Someone asked me recently if I'd rather have a good life or a full life. I said a full life, mostly because I knew it was the less popular answer and I typically go against the grain just to see what happens.
She responded enthused, "Good answer, most people say the opposite."
To be fair, once she explained what I was agreeing to, I did agree from a much more genuine level. You know as opposed to being ruled by my natural defiance. A good life sounds nice, but a full life sounds interesting.
Instead of floating on a breeze, I'll be dealing with problems, learning new things, and the growing ability to help others. All these things bloom out of challenge.
You know what else is a big part of living fully? Negativity. Yup.
Someone who's not there yet will have an opinion. You'll lose your temper. You'll be unkind and someone will be unkind to you and this whole big mess will jumble up your head into thinking, it should've been another way. We don't seem to remember, if it happened again tomorrow, this time we'd know what to do, because of last time. That's a pretty loaded because, but it's not what I'm writing about today. What I want to say today is, fighting off those negative feelings only makes them grow larger and larger. If we were to just accept, right now I feel, [ insert anything here, anything ] then just let it run it's course. Then it would just be over. I mean, I know and you know you don't want to wallow with yourself forever. So, sooner or later you'll get back out there, but maybe right now you just need to be quiet with it, maybe it's 5-10 minutes, maybe it's 5-10 days. Either way, the world will continue to spin without you carrying it on your shoulders.
The fear of suffering is definitely worse than the suffering itself. That's been a major theme for me recently. See, I've always erred on the positive side, even if it's flat out impractical. This is its own special kind of avoidance.
It's true, though. If you just sit with your suffering, whether it's betrayal, not feeling good enough, smart enough, tall enough, thin enough, whatever complicated series of neurosis that bring you from one day to the next, just be quiet with them for a while. Like monsters under the bed, you'll find mostly what you're doing is giving form to fear.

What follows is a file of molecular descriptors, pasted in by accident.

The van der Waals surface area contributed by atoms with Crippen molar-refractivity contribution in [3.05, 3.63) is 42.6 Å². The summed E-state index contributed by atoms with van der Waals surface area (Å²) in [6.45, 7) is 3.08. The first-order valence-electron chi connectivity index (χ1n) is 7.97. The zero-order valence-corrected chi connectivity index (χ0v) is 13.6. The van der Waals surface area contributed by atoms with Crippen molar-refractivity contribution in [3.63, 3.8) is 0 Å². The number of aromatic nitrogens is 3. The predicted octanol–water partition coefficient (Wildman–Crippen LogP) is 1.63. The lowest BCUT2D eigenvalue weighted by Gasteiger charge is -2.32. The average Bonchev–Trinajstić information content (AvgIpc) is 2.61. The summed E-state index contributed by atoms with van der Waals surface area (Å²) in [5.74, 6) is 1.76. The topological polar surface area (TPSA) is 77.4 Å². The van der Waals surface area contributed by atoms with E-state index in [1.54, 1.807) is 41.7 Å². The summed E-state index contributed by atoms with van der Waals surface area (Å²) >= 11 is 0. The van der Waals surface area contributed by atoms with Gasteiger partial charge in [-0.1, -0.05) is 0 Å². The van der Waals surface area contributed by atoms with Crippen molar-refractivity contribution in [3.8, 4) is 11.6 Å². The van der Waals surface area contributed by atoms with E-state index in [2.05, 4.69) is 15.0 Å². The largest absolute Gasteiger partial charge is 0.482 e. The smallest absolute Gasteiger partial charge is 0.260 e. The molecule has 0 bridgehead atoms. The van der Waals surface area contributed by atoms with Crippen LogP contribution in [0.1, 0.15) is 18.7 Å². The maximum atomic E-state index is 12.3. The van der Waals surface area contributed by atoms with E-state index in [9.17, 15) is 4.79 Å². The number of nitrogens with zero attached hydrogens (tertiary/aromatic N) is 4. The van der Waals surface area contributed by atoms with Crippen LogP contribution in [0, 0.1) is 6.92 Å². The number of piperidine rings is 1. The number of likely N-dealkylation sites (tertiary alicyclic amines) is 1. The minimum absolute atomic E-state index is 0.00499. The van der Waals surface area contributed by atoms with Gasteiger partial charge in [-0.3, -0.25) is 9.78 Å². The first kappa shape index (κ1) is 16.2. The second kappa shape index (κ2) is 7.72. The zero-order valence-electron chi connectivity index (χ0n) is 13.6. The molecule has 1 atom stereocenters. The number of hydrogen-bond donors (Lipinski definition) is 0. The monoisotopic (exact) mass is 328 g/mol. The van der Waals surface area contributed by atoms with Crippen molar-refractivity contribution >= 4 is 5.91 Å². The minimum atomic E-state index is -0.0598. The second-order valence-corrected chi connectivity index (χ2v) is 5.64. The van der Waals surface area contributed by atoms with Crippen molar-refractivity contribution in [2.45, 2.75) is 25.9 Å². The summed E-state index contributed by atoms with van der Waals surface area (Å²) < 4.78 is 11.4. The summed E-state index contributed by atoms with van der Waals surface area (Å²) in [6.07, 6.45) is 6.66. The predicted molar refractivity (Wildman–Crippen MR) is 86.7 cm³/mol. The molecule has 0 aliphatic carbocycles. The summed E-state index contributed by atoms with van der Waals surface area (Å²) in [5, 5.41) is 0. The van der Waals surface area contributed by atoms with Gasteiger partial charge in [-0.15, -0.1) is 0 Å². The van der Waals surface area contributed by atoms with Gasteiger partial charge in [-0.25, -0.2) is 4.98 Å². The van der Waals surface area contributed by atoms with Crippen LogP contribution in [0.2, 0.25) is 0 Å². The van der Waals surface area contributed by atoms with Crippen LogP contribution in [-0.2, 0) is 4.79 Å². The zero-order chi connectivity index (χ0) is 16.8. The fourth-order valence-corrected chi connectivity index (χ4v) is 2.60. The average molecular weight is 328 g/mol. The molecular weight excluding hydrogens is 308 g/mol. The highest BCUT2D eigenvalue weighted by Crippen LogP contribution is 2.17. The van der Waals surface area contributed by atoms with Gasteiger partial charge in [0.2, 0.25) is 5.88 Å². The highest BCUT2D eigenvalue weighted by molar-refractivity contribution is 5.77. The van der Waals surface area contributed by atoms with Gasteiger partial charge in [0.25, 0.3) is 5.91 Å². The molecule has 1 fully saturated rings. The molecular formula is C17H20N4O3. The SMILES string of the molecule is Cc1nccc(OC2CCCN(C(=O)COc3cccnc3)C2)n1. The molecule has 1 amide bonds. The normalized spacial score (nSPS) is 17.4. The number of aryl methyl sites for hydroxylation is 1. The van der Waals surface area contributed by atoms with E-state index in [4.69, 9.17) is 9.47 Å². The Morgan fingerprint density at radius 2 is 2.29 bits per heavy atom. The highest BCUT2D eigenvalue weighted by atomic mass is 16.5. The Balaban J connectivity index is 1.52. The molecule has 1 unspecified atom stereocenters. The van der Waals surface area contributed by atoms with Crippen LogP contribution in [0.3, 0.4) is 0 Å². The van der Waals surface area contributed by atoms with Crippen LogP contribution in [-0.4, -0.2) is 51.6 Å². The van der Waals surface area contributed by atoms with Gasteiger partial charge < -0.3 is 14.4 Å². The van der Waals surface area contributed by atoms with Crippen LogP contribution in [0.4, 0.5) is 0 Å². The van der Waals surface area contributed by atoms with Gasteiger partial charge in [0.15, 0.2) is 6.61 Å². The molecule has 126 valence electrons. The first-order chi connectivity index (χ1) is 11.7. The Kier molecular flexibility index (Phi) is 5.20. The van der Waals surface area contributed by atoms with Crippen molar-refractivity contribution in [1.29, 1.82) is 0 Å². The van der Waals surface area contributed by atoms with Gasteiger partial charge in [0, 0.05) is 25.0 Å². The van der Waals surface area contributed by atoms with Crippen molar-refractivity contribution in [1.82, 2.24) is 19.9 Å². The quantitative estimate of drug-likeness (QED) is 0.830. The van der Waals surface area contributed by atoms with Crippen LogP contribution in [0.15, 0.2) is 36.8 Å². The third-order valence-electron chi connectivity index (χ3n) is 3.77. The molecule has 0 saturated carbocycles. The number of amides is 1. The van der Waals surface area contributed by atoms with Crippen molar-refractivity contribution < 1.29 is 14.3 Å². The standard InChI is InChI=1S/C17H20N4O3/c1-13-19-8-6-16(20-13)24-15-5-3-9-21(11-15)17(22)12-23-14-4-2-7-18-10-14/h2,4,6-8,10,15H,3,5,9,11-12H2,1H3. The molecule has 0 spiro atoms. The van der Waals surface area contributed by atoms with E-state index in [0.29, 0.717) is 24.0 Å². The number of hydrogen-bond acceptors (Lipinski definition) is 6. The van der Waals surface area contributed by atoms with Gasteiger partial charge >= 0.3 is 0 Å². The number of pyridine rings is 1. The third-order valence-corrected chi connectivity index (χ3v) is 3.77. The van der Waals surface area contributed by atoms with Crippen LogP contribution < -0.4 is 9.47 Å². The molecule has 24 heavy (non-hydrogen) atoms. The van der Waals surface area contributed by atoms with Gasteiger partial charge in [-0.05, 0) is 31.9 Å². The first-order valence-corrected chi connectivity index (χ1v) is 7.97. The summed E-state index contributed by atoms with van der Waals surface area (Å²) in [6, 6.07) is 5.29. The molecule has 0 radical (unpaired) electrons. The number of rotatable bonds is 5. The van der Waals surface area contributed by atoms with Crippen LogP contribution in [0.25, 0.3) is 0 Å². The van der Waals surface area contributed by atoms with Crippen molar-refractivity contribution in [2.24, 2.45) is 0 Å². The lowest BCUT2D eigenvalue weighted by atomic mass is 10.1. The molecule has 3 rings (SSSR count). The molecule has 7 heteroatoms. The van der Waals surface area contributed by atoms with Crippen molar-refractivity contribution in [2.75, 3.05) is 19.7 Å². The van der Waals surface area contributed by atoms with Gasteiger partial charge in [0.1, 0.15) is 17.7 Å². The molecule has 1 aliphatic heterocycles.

I recently learned about a meditation called Tonglen. What happens here is you basically accept all the negativity you're feeling as well as that of anyone else who is feeling that way in the present moment. You breathe in all you've been avoiding and then breathe out some relief for yourself and others. You kind of transmute it within your own being.
I find just getting in touch with those feelings and having a sense of universal community makes a difference in my perspective.
I also like this from Pema Chöndrön, where she discusses how violence and hostility all come from the avoidance of our own feelings.
All of this to say, if we all stopped fighting off the negativity and accepted that part of living a full life means dealing with things that are really, really difficult. And some scary things, too. Then there are the things you thought you'd never get over and the things you still can't believe actually happened. They all happened and you got your bearings back and kept moving forward.
The scariest kind of criticism doesn't come from others. It comes from within, unfortunately. Convincing ourselves to feel shame, guilt, or regret over the things that simply contributed to the wholeness that is life.
The interesting things about you, are not the parts that are perfect, kudos if you have any perfect parts, they're the things that break you down and wake up the things you're truly passionate about.
The things that show you what you're really made of.